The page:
uterus - The female internal genital (reproductive) tract forming a hollow muscular walled organ, embryonically derived from the paramesonephric ducts. The human uterus has two uterine tubes (fallopian tubes, oviducts) where the first week of development occurs and a single hollow body where implantation of the blastocyst normally occurs. Following puberty, the non-pregnant uterus (epithelium and underlying stroma) undergoes cyclic changes under the influence of hormones, the menstrual cycle. This cycle of uterine changes ceases during pregnancy. In other species females of non-primate vertebrates (eg rats, mice, horses, pig) have a reproductive cycle called the estrous cycle (oestrous, British spelling). In pregnancy, the uterus contributes the maternal component of the placenta. (More? Genital System - Female Uterus | Human Menstrual Cycle | Genital Notes)
uterus didelphys - (double uterus, uterus didelphis) A rare uterine developmental abnormality where the paramesonephric ducts (Mullerian ducts) completely fail to fuse generating two separate uterus parts each connected to the cervix and having an ovary each. (More? Genital System - Female Uterus)
vitelline duct - (yolk stalk) Is a narrow endodermal channel between the yolk sac and the developing mid-gut. An abnormality associated with this duct failing to regress is called Meckel's diverticulum. (More? Gastrointestinal Tract Notes | Gastrointestinal Tract Abnormalities)
witches' milk - Historic common term used to describe the postnatal effects of an estrogen increase on the neonatal breast, which leads to aberrant milk production. This increase is probably from loss of the negative feedback effects of steroids from the placenta. (More?| Postnatal Development | Placenta Notes)
Wolffian duct - (= mesonephric duct, preferred terminology), A developmental duct that runs from the mesonephros to cloaca. The duct in male differentiates to form the vas deferens and in female regresses. Named after Caspar Friedrich Wolff (1733-1794), a German scientist and early embryology researcher and is said to have established the doctrine of germ layers. (More? Genital Notes | Caspar Friedrich Wolff)
X chromosome - The female sex chromosome, which following sexual reproduction is inherited from each parent in females, and inherited from the mother in males. This inheritence pattern impacts upon the pattern of genetic disease. (More? X Chromosome)
Xist - The name for a non-translated RNA (18 Kb) that is associated with the inactivated X chromosome in female cells to correct for the double gene dosage, 2 copies of teh X chromosome. (More? Molecular Development - X Inactivation | X Chromosome | Week 1 Notes)
X inactivation - Process that occurs in all cells within females, each cell has 2 copies of the X chromosome (one from father and one from mother) one of copy of which is randomly inactivated throughout the entire body in order to maintain gene dosage. (More? Molecular Development - X Inactivation | X Chromosome | Week 1 Notes)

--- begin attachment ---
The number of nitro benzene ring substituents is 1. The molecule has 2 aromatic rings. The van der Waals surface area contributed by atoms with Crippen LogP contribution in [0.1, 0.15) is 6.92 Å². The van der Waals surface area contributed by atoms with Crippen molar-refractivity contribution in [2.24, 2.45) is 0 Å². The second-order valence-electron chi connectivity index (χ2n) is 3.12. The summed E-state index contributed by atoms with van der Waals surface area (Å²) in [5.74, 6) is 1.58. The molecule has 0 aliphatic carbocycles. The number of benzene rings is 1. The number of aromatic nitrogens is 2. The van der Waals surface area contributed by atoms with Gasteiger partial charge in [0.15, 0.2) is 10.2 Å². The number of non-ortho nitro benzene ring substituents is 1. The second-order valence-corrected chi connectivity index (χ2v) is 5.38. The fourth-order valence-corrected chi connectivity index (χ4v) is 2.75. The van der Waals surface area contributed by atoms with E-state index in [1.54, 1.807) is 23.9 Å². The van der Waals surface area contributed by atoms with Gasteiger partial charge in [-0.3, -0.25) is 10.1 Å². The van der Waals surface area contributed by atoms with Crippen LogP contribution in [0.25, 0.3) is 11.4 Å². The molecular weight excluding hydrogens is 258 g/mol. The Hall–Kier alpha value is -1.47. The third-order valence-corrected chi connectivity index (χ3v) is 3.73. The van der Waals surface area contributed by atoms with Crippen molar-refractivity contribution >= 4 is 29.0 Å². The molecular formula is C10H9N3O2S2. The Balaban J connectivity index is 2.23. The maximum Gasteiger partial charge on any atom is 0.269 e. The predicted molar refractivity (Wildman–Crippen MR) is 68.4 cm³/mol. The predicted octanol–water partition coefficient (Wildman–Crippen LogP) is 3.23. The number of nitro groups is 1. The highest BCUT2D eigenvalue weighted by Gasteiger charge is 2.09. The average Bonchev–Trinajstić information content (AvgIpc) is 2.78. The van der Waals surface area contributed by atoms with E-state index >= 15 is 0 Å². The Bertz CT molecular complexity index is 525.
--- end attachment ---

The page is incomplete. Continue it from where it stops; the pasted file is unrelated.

X linked - Term used to refer to genes, and genetic diseases, located on the X chromosome. Therefore more likely to be expressed in males, where there is only a single maternal X chromosome. (More? X Chromosome)
Y chromosome - The male sex chromosome which contains the sry gene producing Testis-Determining Factor required for male phenotype and can only be inherited from father. In humans the chromosome contains 200+ genes and consists of 50 million base pairs. Testis-Determining Factor (TDF; Testis-Determining Factor on Y, TDY ) is a protein transcription factor and a member of the high mobility group (HMG)-box family of DNA binding proteins. See also the transcription factor SRY-related protein, SOX9 (SRY-related high-mobility group (HMG) box 9). (More? Y Chromosome | Molecular Notes | Week 1 Notes | OMIM)
yolk sac - An extraembryonic membranewhich is endoderm origin and covered with extraembryonic mesoderm. Yolk sac lies outside the embryo connected initially by a yolk stalk to the midgut with which it is continuous with. The endodermal lining is continuous with the endoderm of the gastrointestinal tract. In reptiles and birds, the yolk sac has a function associated with nutrition. In mammals the yolk sac acts as a source of primordial germ cells and blood cells. (More? Week 2 Notes | Gastrointestinal Tract Notes | Cardiovascular System - Blood)
zygote intrafallopian transfer - (ZIFT) A procedure in which eggs are collected from a woman's ovaries and fertilized outside her body. A laparoscope is then used to assist in placing the resulting zygote (fertilized egg) into the woman's uterine (fallopian) tube through small incisions in her abdomen. (More? Week 1 Notes - In Vitro Fertilization)